I expect that if the extra pole is moved left away from crossover the peaking will be reduced.


    1 members found this post helpful.

  14. #14
    Advanced Member level 1
    Points: 4,408, Level: 15

    Join Date
    Jul 2006
    Location
    USA
    Posts
    412
    Helped
    8 / 8
    Points
    4,408
    Level
    15

    Re: Is it stable that phase drop to close to 0 but rise to 75 degree when gain is 0dB

    Oh, I see. Yes, the higher gain leads to an accurate settling, and the seperate pole improves the phase margin.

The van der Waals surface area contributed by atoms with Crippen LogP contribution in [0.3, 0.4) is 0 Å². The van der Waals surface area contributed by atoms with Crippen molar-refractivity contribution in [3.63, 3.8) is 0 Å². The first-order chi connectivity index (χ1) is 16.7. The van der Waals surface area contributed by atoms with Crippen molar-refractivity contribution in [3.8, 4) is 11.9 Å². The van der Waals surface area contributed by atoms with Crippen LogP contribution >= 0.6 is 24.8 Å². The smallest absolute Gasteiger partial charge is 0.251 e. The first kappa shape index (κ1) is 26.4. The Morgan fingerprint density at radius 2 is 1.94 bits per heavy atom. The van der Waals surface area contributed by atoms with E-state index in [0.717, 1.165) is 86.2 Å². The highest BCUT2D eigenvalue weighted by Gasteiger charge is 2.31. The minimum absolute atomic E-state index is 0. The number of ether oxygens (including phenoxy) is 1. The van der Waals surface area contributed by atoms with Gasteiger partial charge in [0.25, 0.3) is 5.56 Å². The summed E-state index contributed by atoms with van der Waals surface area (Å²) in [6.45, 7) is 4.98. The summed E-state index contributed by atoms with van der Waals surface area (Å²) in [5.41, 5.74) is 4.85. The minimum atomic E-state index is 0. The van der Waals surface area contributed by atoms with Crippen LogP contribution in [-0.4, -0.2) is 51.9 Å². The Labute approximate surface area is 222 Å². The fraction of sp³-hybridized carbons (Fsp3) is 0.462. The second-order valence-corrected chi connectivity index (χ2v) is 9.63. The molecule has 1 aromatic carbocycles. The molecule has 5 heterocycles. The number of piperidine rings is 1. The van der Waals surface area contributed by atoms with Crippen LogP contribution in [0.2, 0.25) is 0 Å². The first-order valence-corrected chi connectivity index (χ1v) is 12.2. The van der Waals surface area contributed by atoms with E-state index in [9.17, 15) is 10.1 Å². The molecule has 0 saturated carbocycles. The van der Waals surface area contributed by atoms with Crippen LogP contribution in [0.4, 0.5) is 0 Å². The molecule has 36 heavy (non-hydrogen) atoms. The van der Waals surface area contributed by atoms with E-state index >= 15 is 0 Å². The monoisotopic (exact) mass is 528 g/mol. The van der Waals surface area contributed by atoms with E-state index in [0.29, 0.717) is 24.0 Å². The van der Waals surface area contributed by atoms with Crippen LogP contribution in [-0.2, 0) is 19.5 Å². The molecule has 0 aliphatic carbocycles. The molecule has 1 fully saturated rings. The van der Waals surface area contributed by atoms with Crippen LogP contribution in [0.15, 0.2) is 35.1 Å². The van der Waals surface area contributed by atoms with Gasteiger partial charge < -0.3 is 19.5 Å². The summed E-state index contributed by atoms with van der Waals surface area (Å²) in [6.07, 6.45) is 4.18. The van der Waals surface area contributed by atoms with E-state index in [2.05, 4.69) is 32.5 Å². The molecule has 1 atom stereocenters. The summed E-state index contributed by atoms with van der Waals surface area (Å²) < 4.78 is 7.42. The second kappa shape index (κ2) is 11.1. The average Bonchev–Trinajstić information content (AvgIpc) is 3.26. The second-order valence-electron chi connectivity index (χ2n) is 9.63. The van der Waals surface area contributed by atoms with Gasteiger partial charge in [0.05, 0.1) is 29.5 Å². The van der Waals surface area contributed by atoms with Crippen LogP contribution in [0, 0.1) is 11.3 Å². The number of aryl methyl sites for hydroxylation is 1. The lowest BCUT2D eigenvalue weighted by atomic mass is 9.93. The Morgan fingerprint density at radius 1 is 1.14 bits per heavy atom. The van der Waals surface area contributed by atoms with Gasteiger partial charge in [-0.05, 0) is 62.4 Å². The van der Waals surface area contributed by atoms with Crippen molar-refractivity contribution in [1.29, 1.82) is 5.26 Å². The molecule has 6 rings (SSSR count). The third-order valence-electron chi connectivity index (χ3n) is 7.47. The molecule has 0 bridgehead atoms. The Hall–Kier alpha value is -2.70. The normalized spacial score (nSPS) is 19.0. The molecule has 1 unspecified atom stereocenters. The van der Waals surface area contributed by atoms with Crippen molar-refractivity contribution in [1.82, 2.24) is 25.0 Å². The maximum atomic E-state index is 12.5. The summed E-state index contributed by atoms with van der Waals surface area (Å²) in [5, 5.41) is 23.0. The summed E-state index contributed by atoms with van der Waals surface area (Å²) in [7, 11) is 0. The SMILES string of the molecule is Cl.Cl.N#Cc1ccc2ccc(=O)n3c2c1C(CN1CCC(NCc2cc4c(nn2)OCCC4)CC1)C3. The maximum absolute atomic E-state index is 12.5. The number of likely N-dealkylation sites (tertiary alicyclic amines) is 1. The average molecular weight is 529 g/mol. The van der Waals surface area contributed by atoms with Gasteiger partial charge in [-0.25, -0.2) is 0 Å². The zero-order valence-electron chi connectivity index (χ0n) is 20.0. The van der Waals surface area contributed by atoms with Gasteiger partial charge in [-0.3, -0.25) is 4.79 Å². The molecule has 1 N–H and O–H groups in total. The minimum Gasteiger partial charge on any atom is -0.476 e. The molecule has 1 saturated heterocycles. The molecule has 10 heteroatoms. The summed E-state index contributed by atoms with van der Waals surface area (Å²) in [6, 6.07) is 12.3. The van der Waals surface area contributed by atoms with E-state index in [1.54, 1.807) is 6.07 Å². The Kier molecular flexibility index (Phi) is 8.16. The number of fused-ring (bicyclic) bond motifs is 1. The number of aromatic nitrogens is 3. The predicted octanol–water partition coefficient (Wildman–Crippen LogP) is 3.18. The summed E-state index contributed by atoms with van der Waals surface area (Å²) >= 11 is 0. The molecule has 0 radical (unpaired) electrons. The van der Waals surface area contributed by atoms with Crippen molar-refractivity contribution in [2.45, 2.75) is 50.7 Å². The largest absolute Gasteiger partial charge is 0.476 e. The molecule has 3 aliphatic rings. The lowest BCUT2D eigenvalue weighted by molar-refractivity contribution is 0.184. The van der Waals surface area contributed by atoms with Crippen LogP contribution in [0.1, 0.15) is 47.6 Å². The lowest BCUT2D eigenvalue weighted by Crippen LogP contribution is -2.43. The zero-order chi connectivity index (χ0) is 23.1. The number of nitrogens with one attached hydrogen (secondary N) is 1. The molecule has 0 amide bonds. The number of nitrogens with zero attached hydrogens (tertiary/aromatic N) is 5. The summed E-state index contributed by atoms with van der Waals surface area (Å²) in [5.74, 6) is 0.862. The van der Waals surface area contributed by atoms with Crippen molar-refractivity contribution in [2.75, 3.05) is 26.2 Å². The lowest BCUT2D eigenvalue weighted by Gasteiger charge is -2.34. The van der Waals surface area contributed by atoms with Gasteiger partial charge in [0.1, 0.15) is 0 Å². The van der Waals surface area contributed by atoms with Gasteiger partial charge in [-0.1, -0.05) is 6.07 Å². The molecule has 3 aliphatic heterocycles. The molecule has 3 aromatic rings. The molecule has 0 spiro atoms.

The plots from FvM are used to illustrate that it is still stable even if the phase drops close to zero before the unit gain bandwidth given that the phase margin is large enough at the unit gain bandwidth.

    Thank you.


    1 members found this post helpful.

    •   AltAdvertisement

        
       

  15. #15
    Full Member level 4
    Points: 1,593, Level: 9

    Join Date
    Jan 2019
    Location
    Ireland
    Posts
    220
    Helped
    91 / 91
    Points
    1,593
    Level
    9

    Re: Is it stable that phase drop to close to 0 but rise to 75 degree when gain is 0dB

    Quote Originally Posted by shanmei View Post
    The phase margin is 72 degree when the gain is 0dB. However, the phase margin is close to 0 before the frequency reaches the unity-gain bandwidth.

    Is the op-amp stable? Why? Thank you.
    Click image for larger version. 

Name:	stability.jpg 
Views:	29 
Size:	185.1 KB 
ID:	157193